As Berlin grows out of childhood, scent fades from the pages of the memoir. After finishing high school, she leaves Santiago to study at the University of New Mexico in Albuquerque. There she falls in love, marries, divorces, remarries, and gives birth to two of her sons. After an affair with the man who would become her third husband, Berlin and her second husband move to New York City for a fresh start. But soon enough, the third husband to-be whisks Berlin and the children away to Acapulco, Mexico, where at last there seems time, or at least enough pause, for her to stop and smell flowers again: roses and tuberoses, gardenias, and datura. After a few months, they return to New Mexico, where Berlin finalizes her divorce and the new couple marries, and where her third son is born.
Throughout these later years in Welcome Home, the sudden absence of scent is striking, but perhaps familiar to the reader, too. Besides the occasional flower, there are only the pungent fumes of the ham-smoking factory beneath the loft in New York City, which cling to Berlin’s typewriter for years. Otherwise there is no time to stop and smell — there are children to raise and homes to tend to, just as mounting responsibilities seem to pull our attention away from reveling in our senses as we grow older. And for Berlin, there are new and real fears. Her third husband’s heroin addiction brings terror and uncertainty into their lives. In these years, what remains of scent memory is only what is powerful enough to break these daily patterns.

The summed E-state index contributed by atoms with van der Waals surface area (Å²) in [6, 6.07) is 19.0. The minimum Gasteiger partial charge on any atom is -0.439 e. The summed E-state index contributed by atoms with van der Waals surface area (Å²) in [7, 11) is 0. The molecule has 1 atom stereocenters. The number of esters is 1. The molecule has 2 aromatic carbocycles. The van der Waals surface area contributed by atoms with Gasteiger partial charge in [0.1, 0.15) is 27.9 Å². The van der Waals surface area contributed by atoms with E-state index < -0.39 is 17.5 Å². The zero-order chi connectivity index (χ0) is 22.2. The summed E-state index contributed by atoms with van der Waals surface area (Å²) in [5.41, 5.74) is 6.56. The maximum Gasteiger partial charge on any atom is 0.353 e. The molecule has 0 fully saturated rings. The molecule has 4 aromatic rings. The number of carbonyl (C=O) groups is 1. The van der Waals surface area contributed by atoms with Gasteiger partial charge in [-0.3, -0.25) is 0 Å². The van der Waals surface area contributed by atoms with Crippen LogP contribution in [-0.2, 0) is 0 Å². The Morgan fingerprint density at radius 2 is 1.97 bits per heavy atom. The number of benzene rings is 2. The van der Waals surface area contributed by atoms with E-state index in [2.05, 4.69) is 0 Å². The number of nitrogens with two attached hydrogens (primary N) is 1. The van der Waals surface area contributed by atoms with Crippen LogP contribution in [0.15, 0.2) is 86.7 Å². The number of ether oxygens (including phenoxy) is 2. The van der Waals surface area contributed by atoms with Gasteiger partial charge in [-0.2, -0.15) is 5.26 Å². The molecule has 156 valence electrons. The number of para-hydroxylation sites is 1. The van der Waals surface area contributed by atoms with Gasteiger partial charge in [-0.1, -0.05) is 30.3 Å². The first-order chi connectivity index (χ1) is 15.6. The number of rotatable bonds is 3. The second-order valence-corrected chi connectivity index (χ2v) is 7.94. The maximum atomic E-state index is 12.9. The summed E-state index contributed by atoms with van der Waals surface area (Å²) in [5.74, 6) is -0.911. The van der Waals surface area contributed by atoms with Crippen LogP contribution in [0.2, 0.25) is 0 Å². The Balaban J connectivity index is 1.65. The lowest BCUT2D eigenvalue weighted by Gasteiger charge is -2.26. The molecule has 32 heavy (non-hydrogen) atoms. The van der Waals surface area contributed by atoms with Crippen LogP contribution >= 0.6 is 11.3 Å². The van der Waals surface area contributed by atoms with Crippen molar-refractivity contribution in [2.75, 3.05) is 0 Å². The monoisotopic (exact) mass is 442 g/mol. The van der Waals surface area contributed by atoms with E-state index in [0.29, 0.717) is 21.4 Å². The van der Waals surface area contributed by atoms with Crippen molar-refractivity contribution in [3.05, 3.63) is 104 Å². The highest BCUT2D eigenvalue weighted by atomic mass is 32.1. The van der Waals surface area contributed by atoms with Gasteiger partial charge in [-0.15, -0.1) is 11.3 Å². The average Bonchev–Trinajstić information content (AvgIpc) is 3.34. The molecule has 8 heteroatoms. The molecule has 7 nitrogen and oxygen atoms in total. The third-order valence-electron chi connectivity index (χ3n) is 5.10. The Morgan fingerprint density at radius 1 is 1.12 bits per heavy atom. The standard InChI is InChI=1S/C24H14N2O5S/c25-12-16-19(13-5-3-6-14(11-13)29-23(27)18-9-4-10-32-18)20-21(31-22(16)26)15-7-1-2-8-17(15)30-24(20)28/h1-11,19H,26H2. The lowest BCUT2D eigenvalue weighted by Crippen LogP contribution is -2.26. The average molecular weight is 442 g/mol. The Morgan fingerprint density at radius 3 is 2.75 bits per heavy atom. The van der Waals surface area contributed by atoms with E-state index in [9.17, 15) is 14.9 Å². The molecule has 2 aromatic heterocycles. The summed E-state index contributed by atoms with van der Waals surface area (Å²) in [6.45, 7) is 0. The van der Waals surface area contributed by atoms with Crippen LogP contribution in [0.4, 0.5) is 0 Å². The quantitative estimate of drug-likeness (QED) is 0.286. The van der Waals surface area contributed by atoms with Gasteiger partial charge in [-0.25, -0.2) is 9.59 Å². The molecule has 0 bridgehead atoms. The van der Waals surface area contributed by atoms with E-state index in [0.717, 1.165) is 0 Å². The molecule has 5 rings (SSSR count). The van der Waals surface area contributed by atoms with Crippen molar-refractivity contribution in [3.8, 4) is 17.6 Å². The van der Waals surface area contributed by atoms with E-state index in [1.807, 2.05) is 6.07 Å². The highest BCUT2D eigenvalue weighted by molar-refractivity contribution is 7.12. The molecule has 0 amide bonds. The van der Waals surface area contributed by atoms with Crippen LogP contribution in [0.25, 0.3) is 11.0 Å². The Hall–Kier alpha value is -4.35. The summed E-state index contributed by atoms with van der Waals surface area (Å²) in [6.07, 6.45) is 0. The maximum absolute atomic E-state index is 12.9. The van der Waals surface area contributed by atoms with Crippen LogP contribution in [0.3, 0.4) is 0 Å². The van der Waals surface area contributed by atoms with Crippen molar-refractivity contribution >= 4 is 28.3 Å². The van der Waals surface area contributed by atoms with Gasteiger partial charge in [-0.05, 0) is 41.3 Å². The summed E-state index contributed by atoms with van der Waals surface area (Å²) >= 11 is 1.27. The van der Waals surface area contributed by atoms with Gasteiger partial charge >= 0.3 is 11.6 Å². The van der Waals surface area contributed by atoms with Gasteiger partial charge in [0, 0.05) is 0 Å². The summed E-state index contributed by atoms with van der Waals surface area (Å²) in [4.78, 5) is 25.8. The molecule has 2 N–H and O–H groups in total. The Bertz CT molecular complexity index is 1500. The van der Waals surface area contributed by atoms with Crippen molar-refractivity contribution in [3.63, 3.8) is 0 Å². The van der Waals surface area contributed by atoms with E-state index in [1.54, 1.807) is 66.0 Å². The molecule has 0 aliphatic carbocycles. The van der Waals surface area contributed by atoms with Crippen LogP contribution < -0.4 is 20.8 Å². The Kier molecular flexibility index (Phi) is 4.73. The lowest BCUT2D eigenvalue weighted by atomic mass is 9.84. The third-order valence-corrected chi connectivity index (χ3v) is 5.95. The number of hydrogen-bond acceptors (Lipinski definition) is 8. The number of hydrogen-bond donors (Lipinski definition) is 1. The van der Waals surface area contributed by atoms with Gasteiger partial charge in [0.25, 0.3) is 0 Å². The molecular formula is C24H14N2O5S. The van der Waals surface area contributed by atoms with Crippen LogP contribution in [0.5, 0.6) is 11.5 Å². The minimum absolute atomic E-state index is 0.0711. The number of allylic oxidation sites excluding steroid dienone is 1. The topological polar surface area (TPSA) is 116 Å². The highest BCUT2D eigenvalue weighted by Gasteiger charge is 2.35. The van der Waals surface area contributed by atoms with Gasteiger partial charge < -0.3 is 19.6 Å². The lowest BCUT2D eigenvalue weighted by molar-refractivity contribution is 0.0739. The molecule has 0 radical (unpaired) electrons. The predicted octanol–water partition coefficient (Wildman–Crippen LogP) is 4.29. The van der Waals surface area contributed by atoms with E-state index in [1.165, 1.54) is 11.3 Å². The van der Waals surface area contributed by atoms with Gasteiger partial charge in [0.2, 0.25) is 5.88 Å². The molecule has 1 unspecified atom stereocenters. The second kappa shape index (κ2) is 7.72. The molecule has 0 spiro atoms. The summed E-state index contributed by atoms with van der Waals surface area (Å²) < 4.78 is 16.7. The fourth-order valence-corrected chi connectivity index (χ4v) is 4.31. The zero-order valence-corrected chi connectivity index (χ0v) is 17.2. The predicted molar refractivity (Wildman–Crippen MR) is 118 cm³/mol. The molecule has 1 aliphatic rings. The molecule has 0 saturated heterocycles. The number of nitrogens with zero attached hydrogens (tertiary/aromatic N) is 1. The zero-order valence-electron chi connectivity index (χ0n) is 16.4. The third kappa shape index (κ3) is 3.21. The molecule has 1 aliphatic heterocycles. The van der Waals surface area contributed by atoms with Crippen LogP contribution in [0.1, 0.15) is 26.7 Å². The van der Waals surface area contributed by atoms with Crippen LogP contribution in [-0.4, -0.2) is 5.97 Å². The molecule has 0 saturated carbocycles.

Welcome Home ends mid-sentence, amidst the memoir’s final, awful smells. Berlin recalls “cold and wet and new smells, chicken shit, cow shit, goat shit,” as her husband’s withdrawal and her children’s flu force them to seek shelter in a barn while on the road in Chiapas. Yet the memoir portion truly, and thankfully, concludes about two decades after the moment of the cliffhanger, with a dispatch from a different world. In the intervening years, Berlin gives birth to her fourth son, divorces her third husband, struggles with her own addiction, supports herself and her sons, pursues a master’s degree, and sees her writing published. (As Davis remarks, Berlin’s life was “enough to fill several lives.”)
“The Trouble with All the Houses I’ve Lived In,” a list drafted by Berlin in the 1980s, footnotes the memoir portion of Welcome Home, condensing her personal geography into a litany of each location’s grievances, whether grave or humorous. Also incomplete, it ends with a hopeful status report from Oakland, California: “No catastrophe. So far.”
Home is found somewhere in these pockets of hope, where no catastrophe is brewing, and where the flowers you know should grow are taking. Every place will collect its troubles; this is the very premise of Berlin’s list and perhaps even her memoir. But knowing home is as innate as knowing a flower or a gut feeling, and as easy as recognizing a scent.
By Lucia Berlin
Paperback Published Nov. 5, 2019
Missy J. Kennedy is a writer, editor, and illustrator in Boston.